Unique jury selection procedures may be used in the trial expected to begin next month of a former Lincolnshire day care center worker accused of murdering a toddler in her care.
Attorneys on both sides of the Melissa Calusinski murder case indicated to Lake County Circuit Judge Daniel Shanes they may want potential jurors to fill out questionnaires and to be questioned individually instead of in groups.
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Calusinski, 24, faces up to life in prison if convicted in the Jan. 14, 2009 death of 18-month-old Benjamin Kingan of Deerfield at the former Minee Subee in the Park day care center.
The attorneys met informally Tuesday with Shanes to discuss the process of selecting the jury in the trial expected to begin Oct. 31.
Although no decisions were made, the attorneys indicated they wanted to have prospective jurors fill out questionnaires before being considered for the panel.
The attorneys said they wanted to probe the candidates' attitudes and biases regarding the pretrial publicity in the case, law enforcement and day care safety issues before they come to the courtroom.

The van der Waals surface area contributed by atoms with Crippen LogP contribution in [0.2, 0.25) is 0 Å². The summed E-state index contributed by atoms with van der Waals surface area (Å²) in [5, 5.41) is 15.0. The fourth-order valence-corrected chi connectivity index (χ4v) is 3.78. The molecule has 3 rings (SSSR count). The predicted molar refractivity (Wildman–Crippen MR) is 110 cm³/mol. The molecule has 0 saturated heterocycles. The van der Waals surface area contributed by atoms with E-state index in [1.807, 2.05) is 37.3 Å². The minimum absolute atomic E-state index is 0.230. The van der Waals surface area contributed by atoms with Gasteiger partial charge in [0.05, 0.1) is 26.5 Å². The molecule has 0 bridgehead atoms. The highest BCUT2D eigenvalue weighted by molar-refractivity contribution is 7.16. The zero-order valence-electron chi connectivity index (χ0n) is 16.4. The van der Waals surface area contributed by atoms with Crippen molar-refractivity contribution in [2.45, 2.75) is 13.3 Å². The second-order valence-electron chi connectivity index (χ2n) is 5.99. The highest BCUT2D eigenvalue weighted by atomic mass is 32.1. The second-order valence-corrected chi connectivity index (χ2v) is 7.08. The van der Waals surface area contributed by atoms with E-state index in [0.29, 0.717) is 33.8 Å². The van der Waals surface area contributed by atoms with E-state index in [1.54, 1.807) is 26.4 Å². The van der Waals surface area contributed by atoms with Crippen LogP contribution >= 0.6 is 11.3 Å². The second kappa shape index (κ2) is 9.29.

Once the potential jurors are in the courtroom for the selection process, the lawyers said, they may ask Shanes to question them individually instead of in groups as is usually done.
The attorneys said they did not want the answers of one juror to influence the responses of others.
Earlier this month, Shanes ruled that prosecutors will be able to use as evidence both videotaped confessions Calusinski gave police two days after Benjamin died.
In the confessions, which were shown in court during earlier hearings, Calusinski tells police she threw Benjamin to the floor when she became upset with other children in the room.
Shanes also denied a defense request to have experts on police interrogation techniques and the probability of certain individuals confessing to crimes they did not commit testify during the trial.
The defense claims it has a doctor who will testify that Benjamin fractured his skull by aggravating a pre-existing injury by pounding his own head on the floor.
Depending on the length of jury selection, the lawyers estimate the trial could last up to three weeks.